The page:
So, if you left someone with a peanut allergy, they would continue to be allergic, probably lifelong in eight out of 10. In children with tree nuts and those are things like almonds and cashews and walnuts and pecans - those types of foods - if you eat those, only one in 10 will grow out of that food allergy if you don't intervene early on. So, they could be absolutely lifelong. But then there's interestingly foods like cow's milk and eggs, eight out of 10 will grow out of those, and it's just the way that it works for those individuals. But they can grow out of them very frequently.
Dr. Scott Steele: So, when should you call a doctor about a potential allergy?
Dr. Sandra Hong: So, I would absolutely call an allergist if your baby happened to have allergy symptoms. If you start noticing every time they eat peanuts, they get a rash around their face or they vomit, those are two of the most likely reactions to happen in a baby. There are not many organizations or institutions or allergists that are doing early oral immunotherapy. But we have started doing that and we're finding nine out of 10, 10 out of 10 children are actually tolerating the foods with early introduction and doing something called early oral immunotherapy.
Dr. Scott Steele: So, how is a food allergy diagnosed?
Dr. Sandra Hong: So, the first part of it really has history, having a great history. Every time they eat it within four hours, they're having reactions. And then after that, an allergist can actually do two forms of testing. One is actually skin testing, where we take the protein that we think you're allergic to and do tiny little scratches on the skin, and it will basically look like a mosquito bite within 15 minutes if you possibly have an allergy. The other way that we can do it is through some blood work, and the blood work can actually pick up these antibodies that are specific to the foods that we're worried about you having an allergic reaction. The way that we're able to tell for sure is actually we can do oral challenges where we monitor, and we give you tiny amounts of it and slowly increase it to see if you develop an allergy to it.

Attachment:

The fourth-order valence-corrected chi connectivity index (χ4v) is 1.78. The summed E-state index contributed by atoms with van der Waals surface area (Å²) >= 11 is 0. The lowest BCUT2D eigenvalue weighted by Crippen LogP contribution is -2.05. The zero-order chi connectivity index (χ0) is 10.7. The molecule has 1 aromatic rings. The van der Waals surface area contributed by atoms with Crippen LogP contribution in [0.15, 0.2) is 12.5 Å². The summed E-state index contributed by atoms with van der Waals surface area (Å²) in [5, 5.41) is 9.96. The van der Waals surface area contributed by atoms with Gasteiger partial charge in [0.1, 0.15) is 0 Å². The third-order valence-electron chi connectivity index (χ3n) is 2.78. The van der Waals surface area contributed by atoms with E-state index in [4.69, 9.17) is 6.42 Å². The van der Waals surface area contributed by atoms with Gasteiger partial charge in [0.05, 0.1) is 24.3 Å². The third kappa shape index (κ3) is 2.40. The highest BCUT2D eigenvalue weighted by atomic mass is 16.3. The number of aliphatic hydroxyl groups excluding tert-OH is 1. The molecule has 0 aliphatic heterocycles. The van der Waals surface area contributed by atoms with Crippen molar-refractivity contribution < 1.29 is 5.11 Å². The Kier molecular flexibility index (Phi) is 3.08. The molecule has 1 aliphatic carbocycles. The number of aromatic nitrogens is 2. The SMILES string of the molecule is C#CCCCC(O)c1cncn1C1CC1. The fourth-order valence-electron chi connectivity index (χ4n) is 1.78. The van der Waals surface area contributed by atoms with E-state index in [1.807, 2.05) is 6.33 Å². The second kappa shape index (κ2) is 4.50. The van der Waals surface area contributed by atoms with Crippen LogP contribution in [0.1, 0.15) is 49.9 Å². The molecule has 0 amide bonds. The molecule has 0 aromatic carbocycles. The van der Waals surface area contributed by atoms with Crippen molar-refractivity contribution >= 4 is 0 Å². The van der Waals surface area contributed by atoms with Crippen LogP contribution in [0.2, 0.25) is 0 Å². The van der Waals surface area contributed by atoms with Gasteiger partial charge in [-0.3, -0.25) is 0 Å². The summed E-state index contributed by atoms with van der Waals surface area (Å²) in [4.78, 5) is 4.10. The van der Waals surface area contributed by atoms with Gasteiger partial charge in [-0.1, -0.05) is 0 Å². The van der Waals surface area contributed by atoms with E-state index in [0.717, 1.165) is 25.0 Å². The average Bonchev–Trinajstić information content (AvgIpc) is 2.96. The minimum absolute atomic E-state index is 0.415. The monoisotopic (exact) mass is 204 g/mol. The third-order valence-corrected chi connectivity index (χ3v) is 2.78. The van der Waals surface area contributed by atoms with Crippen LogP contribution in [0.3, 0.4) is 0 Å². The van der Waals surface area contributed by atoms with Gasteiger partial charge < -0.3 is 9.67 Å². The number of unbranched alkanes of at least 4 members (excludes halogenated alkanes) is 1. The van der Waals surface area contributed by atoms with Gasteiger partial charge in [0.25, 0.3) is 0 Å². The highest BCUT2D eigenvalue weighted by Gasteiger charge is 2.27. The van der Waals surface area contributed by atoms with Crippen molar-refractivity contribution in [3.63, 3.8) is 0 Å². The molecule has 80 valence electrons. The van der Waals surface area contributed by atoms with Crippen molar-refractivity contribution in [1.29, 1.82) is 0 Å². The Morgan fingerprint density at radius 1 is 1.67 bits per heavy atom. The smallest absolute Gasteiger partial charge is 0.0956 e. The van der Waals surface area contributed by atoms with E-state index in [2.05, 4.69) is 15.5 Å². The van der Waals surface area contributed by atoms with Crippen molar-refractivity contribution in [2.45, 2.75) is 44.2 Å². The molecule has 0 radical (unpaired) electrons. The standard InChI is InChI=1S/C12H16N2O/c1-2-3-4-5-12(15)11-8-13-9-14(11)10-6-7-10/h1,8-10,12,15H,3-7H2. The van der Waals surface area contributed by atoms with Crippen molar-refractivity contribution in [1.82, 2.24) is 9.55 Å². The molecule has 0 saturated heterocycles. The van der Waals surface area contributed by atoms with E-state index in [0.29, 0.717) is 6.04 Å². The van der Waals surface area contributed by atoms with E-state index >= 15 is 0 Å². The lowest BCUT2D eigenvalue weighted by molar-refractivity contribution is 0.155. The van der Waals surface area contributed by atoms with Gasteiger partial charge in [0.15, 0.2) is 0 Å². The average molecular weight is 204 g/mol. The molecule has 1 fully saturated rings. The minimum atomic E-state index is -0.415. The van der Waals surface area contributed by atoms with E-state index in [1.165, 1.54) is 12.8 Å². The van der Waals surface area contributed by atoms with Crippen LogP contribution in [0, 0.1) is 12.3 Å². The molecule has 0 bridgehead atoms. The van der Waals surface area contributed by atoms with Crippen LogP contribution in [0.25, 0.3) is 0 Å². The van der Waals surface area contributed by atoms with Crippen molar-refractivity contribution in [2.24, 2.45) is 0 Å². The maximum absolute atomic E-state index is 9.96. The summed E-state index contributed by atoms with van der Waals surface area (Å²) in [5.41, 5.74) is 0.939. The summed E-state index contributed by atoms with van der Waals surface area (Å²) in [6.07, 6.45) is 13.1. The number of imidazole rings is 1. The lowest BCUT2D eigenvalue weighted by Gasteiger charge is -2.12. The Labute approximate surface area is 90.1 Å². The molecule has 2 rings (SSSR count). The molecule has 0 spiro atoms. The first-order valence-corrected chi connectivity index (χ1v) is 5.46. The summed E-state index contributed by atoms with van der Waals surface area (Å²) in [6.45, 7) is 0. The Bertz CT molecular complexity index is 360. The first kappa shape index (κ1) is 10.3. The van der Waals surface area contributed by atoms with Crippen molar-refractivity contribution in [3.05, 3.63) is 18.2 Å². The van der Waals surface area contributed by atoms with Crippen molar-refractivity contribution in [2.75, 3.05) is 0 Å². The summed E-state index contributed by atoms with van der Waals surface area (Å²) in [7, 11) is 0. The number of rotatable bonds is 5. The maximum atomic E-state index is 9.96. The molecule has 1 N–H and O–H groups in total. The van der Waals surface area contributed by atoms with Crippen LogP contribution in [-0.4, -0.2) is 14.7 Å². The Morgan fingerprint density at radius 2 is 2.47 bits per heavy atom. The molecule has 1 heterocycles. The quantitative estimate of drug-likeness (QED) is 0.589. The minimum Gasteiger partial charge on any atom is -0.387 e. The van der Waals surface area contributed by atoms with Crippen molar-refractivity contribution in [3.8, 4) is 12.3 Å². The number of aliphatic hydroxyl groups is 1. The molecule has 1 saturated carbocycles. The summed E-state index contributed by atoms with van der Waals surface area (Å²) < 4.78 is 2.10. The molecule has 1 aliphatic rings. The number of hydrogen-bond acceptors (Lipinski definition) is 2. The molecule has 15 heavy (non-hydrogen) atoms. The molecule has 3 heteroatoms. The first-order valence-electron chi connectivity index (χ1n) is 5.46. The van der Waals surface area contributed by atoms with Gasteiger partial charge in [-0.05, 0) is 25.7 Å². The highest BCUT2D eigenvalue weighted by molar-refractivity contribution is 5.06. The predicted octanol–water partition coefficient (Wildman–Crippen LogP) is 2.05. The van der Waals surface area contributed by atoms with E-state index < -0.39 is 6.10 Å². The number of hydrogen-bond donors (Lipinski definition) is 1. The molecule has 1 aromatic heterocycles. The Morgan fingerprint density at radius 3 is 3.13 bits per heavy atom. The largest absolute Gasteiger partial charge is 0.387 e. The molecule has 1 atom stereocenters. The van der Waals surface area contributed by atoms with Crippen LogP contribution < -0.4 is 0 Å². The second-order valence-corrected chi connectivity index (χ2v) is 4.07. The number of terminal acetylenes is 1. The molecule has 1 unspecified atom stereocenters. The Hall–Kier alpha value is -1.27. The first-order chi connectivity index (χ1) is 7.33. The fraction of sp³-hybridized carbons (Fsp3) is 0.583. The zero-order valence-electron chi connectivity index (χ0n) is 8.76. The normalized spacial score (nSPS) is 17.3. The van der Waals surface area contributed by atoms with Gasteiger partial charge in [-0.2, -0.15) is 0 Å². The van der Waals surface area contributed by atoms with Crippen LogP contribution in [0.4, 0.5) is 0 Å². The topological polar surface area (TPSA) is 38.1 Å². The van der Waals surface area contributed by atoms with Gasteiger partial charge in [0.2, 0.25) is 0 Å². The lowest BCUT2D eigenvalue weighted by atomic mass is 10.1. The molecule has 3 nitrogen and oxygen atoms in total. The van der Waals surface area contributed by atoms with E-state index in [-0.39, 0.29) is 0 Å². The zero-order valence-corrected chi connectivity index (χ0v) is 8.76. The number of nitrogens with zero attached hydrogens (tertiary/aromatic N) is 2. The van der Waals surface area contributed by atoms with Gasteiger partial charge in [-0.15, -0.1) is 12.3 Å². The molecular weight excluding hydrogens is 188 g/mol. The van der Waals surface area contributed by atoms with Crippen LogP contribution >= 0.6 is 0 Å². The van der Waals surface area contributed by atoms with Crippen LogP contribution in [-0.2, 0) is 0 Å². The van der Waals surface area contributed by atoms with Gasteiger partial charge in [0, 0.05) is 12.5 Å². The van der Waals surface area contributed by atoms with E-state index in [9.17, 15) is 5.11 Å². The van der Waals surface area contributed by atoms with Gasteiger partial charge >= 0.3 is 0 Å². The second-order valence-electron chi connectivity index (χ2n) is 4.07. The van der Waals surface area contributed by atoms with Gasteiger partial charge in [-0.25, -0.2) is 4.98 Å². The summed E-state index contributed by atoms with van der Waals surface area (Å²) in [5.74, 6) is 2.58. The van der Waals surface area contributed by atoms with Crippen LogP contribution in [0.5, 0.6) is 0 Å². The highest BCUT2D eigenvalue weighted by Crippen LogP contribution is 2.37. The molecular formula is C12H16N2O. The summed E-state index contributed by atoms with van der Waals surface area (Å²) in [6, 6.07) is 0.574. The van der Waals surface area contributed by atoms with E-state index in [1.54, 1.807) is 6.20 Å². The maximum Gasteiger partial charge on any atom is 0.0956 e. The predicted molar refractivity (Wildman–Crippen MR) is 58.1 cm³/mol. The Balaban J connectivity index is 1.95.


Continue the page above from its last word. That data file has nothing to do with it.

Dr. Scott Steele: So, you told us a little bit earlier about the ability for some of these food allergies to go away. But if you were to kind of, go big, high level, what is the prognosis of someone who has a food allergy?
Dr. Sandra Hong: It depends on the food that they're allergic to. Peanuts, tree nuts and shellfish, people typically don't grow out of those. Those are going to be with you lifelong. For some of the others, there's varying degrees of improvement and definitely an allergist can help improve your chances of growing out of it or at least being able to tolerate it in certain amounts so that if by accident you ate it, it wouldn't be life-threatening, and you can have small amounts in cross-contamination.
So, for instance, very frequently families with allergies to peanuts and tree nuts, they're not able to eat bakery, they're not able to go to an ice cream shop. They're not able to eat different things where there can be something called cross-contamination where small amounts of it could get into whatever they're eating. By doing things like oral immunotherapy, these newer forms of therapy, it can get you to a level where it won't cause your immune system to basically go bonkers. And so, we can actually get your body to tolerate those amounts.
Dr. Scott Steele: So, let's delve a little deeper into that last aspect. You mentioned immunotherapy, but here at the Cleveland Clinic, are there advancements on the horizon when it comes to diagnosing or treating food allergies?